I’m a little more excited to get started this morning than I normally would be on a Monday. We have a team holiday party tonight. I hope your holiday season has been going well so far!
It was a good week in the markets that included a pretty good jobs report. Let’s dive right into the data.
The U.S. trade deficit widened by $3.8 billion to $48.7 billion in October.
On the export side, things were flat at $195.9 billion. Capital goods exports were down $1.2 billion to $43.9 billion. This wasn’t helped by a $1.1 billion drop in the number of aircraft exports. Exports of vehicles were down at $12.6 billion, as were exports of consumer goods, at $16.3 billion.
On the import ledger, imports are up 1.6% to $244.6 billion. Part of the reasoning for this was that oil was up $2 to $47.26 per barrel. This caused industrial supply costs to rise $1.5 billion to $10.7 billion. Consumer goods imports were also up $800 million to $50.0 billion.
MBA Mortgage Applications
Overall applications rose 4.7% last week. Refinances were up 9.0%, and purchase applications were up 2.0% on the week.
The average rate on a 30-year fixed conforming mortgage was down one basis point to 4.19% in this data.
Despite claims rising unexpectedly by more than 4,000 in Puerto Rico, overall claims fell 2,000 to 236,000 last week. The four-week average was down 750 to 241,500 claims.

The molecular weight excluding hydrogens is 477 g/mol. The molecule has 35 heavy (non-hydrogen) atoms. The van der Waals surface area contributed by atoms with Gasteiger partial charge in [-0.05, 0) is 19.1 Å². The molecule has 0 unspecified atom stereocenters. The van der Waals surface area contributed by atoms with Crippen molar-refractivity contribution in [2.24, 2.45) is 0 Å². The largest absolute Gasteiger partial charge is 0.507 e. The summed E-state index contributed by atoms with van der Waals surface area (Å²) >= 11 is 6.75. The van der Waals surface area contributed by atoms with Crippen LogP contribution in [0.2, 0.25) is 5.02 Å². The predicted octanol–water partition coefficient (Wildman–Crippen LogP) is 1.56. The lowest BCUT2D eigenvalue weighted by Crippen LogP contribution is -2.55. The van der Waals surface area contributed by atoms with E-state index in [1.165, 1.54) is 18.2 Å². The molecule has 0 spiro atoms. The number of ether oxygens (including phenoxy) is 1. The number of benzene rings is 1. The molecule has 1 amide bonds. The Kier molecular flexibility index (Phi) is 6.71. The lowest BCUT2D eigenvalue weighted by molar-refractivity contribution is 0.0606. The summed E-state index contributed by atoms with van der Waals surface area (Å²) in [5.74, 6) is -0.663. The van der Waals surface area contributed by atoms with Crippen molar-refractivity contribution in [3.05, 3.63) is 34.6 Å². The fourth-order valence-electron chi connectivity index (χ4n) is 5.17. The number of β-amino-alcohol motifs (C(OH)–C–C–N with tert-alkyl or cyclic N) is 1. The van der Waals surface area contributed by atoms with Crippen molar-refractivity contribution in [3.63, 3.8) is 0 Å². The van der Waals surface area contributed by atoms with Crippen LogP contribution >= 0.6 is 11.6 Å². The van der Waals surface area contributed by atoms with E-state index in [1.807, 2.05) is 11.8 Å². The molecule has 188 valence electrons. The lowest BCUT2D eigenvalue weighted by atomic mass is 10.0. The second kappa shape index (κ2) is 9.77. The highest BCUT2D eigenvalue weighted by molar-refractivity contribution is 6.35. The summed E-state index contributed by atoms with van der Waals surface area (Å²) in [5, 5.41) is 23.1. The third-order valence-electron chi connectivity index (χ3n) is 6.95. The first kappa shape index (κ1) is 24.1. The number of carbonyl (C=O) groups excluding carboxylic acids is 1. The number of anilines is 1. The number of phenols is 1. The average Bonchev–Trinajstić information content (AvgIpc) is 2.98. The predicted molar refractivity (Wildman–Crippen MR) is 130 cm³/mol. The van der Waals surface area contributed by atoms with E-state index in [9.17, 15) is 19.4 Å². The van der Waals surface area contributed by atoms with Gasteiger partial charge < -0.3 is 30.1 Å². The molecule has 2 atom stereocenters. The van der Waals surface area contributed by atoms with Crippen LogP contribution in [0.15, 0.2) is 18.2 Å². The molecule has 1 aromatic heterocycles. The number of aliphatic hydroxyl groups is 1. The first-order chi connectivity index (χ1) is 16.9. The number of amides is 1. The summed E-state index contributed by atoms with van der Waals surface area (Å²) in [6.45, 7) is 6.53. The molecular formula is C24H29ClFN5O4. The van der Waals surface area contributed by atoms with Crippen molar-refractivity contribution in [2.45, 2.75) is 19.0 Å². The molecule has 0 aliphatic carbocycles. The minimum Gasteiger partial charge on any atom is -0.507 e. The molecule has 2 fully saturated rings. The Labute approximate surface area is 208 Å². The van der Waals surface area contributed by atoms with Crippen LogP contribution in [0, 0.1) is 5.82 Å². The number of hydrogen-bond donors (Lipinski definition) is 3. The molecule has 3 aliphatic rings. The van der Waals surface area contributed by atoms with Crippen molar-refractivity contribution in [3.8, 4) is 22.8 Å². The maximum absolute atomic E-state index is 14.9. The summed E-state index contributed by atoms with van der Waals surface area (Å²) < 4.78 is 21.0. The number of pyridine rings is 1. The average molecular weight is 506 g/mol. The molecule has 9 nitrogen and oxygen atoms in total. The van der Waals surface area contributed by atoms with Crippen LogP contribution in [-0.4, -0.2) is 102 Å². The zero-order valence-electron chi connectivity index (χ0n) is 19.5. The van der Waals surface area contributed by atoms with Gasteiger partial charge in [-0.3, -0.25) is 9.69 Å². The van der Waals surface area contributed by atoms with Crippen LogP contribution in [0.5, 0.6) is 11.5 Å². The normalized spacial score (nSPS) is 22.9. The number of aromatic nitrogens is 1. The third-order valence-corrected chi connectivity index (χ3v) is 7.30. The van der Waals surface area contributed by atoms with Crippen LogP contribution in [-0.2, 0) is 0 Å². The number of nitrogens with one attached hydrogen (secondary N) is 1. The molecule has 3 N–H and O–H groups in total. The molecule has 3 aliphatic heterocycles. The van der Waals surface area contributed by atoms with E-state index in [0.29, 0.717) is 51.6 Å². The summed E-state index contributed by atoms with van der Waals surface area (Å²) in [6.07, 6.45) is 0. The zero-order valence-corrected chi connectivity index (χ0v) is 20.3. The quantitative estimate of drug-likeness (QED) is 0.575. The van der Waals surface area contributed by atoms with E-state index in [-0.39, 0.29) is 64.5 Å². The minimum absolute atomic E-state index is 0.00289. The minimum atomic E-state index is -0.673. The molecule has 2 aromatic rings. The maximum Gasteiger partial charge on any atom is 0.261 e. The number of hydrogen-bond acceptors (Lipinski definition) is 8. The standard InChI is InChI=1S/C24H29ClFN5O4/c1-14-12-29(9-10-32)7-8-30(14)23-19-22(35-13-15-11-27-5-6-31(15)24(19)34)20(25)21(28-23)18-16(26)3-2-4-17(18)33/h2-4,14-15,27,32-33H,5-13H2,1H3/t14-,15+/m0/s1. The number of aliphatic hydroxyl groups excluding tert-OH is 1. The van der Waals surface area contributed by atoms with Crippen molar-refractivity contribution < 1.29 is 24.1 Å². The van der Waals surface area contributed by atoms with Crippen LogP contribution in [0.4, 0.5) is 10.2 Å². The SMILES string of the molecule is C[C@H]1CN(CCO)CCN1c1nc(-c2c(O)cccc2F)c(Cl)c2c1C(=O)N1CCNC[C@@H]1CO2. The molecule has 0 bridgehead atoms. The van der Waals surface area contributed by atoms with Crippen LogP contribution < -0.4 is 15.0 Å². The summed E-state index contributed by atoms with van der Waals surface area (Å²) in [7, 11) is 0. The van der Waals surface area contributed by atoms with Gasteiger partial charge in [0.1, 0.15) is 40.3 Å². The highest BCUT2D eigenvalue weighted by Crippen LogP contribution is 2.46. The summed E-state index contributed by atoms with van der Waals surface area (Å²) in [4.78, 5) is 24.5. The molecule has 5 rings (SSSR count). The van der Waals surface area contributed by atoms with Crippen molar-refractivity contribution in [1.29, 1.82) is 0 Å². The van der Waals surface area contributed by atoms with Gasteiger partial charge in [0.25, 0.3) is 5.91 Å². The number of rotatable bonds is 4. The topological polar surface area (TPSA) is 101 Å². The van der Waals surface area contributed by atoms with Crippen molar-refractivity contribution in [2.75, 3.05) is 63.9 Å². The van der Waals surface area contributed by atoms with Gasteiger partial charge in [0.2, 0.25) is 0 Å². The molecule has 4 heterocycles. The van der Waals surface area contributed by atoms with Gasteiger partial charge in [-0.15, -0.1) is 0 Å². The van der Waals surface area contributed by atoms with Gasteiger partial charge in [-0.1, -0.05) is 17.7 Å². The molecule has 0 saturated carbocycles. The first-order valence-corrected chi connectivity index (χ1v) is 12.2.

Continuing claims fell last week by 52,000 to 1.908 million. The four-week average was up 1,000 to about 1.913 million.
There were 228,000 jobs added to the economy in November, coming in 38,000 above estimates. The unemployment rate was flat at a very low 4.1%.
The downside to this report was that wages seem to be going up fairly slowly after having dropped in the October report. They were up just 0.2% and have risen 2.5% on the year. Employees did work an extra six minutes this month, coming in at 34 hours, 30 minutes. The labor force participation rate remained at 62.7%.
Looking at individual sectors, 221,000 jobs were added to private payrolls. Of those, 31,000 were added in manufacturing. There were 24,000 jobs added in construction and 46,000 added in professional services.
Consumer sentiment fell 1.7 points to 96.8 in preliminary readings for December.
The good news here is current conditions were up 2.9 points to 115.9, a high not seen in 17 years. Income expectations are rising, and there’s a strong job market. Because inflation expectations have remained low, it’s clear that people expect their incomes to go further. With that said, one-year expectations for inflation were up 0.3% to 2.8%. Expectations of the next five years were up 0.1% to 2.5%.
Expectations for the future fell 4.3 points to 84.6. Many analysts blamed this on those who identify as Democrats being concerned about tax changes.
Mortgage rates were up last week ahead of this week’s Federal Reserve meeting, where short-term interest rates are expected to rise. If you’re in the market for a mortgage, rates remain low and it’s a great time to lock your rate.
First, 30-year fixed-rate mortgages saw rates rise four basis points to 3.94% with 0.5 prepaid interest points in fees. At the same time last year, rates were 3.75% on a 30-year term
Looking at shorter terms, the average interest rate for a 15-year mortgage was up six basis points to 3.36% with 0.5 points. This matches the rate from a year ago.